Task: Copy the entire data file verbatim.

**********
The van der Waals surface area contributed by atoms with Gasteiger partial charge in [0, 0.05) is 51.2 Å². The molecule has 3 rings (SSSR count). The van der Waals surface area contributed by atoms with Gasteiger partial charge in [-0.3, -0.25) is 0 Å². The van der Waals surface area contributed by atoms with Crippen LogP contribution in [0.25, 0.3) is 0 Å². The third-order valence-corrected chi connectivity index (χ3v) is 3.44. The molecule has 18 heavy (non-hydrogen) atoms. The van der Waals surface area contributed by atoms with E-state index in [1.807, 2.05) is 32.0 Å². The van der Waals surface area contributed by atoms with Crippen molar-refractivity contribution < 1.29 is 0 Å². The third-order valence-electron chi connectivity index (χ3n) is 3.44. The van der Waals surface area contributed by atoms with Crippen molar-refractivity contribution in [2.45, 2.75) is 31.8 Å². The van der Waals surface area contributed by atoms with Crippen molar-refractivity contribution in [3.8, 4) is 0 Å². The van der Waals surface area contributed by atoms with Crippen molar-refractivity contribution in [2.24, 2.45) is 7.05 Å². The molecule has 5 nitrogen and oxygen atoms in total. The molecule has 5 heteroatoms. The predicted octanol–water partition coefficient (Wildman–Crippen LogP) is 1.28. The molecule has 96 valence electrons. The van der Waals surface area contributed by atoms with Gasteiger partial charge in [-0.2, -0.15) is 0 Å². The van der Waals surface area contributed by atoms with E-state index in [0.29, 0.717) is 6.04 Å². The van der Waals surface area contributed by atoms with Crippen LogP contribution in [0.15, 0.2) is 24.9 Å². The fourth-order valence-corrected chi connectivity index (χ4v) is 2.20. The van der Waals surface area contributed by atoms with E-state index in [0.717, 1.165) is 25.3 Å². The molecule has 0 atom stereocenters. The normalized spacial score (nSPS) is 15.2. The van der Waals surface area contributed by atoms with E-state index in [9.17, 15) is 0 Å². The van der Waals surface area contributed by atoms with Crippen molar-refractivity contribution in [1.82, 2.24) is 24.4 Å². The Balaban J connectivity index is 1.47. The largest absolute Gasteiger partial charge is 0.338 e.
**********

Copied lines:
The van der Waals surface area contributed by atoms with Gasteiger partial charge in [0, 0.05) is 51.2 Å². The molecule has 3 rings (SSSR count). The van der Waals surface area contributed by atoms with Gasteiger partial charge in [-0.3, -0.25) is 0 Å². The van der Waals surface area contributed by atoms with Crippen LogP contribution in [0.25, 0.3) is 0 Å². The third-order valence-corrected chi connectivity index (χ3v) is 3.44. The molecule has 18 heavy (non-hydrogen) atoms. The van der Waals surface area contributed by atoms with E-state index in [1.807, 2.05) is 32.0 Å². The van der Waals surface area contributed by atoms with Crippen molar-refractivity contribution < 1.29 is 0 Å². The third-order valence-electron chi connectivity index (χ3n) is 3.44. The van der Waals surface area contributed by atoms with Crippen molar-refractivity contribution in [2.45, 2.75) is 31.8 Å². The van der Waals surface area contributed by atoms with Crippen molar-refractivity contribution in [3.8, 4) is 0 Å². The van der Waals surface area contributed by atoms with Crippen molar-refractivity contribution in [2.24, 2.45) is 7.05 Å². The molecule has 5 nitrogen and oxygen atoms in total. The molecule has 5 heteroatoms. The predicted octanol–water partition coefficient (Wildman–Crippen LogP) is 1.28. The molecule has 96 valence electrons. The van der Waals surface area contributed by atoms with Gasteiger partial charge in [-0.2, -0.15) is 0 Å². The van der Waals surface area contributed by atoms with E-state index in [0.29, 0.717) is 6.04 Å². The van der Waals surface area contributed by atoms with Crippen LogP contribution in [0.15, 0.2) is 24.9 Å². The fourth-order valence-corrected chi connectivity index (χ4v) is 2.20. The van der Waals surface area contributed by atoms with E-state index in [0.717, 1.165) is 25.3 Å². The molecule has 0 atom stereocenters. The normalized spacial score (nSPS) is 15.2. The van der Waals surface area contributed by atoms with E-state index in [9.17, 15) is 0 Å². The van der Waals surface area contributed by atoms with Crippen molar-refractivity contribution in [1.82, 2.24) is 24.4 Å². The Balaban J connectivity index is 1.47. The largest absolute Gasteiger partial charge is 0.338 e.